To the person I loved at 16,
You told me many years ago that I was special. That I was different. That you loved me because of how much I cared for other people.
Then you let me go.
The only person who I ever thought cared about me left.
And it broke me. Really broke me.
Then I asked myself, am I really special? Am I really different? Is it still worthwhile caring so much for other people when they have the potential to break you? To let you go?
These are questions I have asked myself during my 30 years on Earth….
…. as I kept my secret of child sexual abuse for 20 years.
…. as I questioned the love of my husband’s – the father of my three children.
…. as my Grandma lay dying last year and I questioned why I was too busy to make time for her.
…. as I searched frantically for a job for 9.5 months after studying a course I was really passionate about but got absolutely nowhere.
These are questions that were reinforced by what you did to me, not caused by what you did to me.
You see, I have you to thank for loving me when my abuse was still a secret. For loving me even when I did not love myself. At all.
For believing that I am special. That I am different. That what is most lovable about me is how much I care about other people.
I want you to know that I have just been offered my first job into the Community Services sector!
And yesterday was my last day at my current job and I was given the sweetest farewell. I was held tightly, wished well, told how proud they were of me, how much they would miss having me around, and tears and sadness were not just felt by me but the people I had worked with… for just a short time of 8 months.
Then I remembered you. And I remembered how you would always tell me how special I am. How different I am to everyone else.
Then I remembered how much it broke you that you had broken me. How it continues to break you even after 14 years.
And I want you to know that I forgive you. That it’s okay.
Both you and my Grandma both had one thing in common. You would stop at nothing to say how special I was. How I was different.
And I’ve grappled with this for so many years, questioning the validity of these statements. Always justifying, always excusing why someone might have told me this. That maybe, just maybe, they were just being nice.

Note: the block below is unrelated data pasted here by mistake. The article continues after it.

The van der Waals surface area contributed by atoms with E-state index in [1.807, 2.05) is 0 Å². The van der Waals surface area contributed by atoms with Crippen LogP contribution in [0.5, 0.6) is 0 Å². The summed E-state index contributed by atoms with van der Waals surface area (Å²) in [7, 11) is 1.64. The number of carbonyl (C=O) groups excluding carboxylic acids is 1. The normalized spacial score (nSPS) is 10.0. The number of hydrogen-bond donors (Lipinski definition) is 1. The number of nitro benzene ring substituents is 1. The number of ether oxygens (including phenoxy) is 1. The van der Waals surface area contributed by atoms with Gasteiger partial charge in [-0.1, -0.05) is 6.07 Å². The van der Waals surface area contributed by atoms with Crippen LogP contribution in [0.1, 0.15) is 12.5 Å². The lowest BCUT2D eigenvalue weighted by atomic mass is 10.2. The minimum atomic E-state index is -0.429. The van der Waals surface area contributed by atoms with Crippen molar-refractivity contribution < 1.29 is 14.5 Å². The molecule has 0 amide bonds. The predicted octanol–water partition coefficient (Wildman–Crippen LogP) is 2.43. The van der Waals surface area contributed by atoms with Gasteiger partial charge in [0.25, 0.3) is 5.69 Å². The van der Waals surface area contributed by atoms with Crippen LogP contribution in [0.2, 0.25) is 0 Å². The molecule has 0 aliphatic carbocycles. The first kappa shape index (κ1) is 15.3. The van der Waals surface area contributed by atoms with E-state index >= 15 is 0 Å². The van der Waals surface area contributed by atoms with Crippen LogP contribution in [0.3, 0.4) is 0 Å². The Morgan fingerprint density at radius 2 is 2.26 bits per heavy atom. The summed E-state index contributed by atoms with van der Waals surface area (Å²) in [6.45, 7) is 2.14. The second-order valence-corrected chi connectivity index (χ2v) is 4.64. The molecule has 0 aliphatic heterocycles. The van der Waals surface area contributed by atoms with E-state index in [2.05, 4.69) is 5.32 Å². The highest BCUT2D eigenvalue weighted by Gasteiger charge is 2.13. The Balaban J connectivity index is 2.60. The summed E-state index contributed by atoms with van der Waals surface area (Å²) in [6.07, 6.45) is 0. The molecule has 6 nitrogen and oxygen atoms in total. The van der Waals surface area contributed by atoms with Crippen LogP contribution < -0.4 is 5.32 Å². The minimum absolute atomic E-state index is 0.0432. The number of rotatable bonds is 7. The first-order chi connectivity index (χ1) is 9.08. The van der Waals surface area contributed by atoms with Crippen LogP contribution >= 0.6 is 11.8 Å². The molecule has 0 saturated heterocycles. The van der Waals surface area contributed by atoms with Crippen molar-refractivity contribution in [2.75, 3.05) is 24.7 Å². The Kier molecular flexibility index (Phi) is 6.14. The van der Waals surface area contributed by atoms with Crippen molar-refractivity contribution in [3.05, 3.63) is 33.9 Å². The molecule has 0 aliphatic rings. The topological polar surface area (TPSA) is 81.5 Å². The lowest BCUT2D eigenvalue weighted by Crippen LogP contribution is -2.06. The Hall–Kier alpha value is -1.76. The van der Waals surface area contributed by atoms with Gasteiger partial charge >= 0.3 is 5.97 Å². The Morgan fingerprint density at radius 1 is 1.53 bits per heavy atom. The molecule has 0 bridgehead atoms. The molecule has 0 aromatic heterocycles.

I am less than two weeks from starting a job with a manager who told me, “We are hiring you because of your passion for helping people. We need people who really care.”
I am much closer to understanding now that I am special. That I am different.
I understand better now when you say you’ll never find someone like me. That letting me go was the biggest mistake you’ve ever made. But I also understand the real reason you let me go.
You wanted me to be happy because I’d given so much happiness to you. You thought I deserved better.
And I am happy. I am so so incredibly happy.
Letting me go was the best thing you ever did.
I have a husband who tells me what you already knew when I was 16. He tells me I’m special. He tells me I’m different.
And he tells me that my book will inspire people, that it will be a best seller. That I will impress everyone in my new job. That he is so lucky to have me as the mother of his three children. That I gave him back his purpose for living. That my hope in people gives him hope.
Thank you for breaking my heart.
Thank you for being sorry. Without your apology, without your remorse, without your pain – I wouldn’t know the impact I can really have on one person.
And when you’ve experienced the fear, trauma, secrets that I felt as a child – understanding that you are special, that you are different – means the absolute world.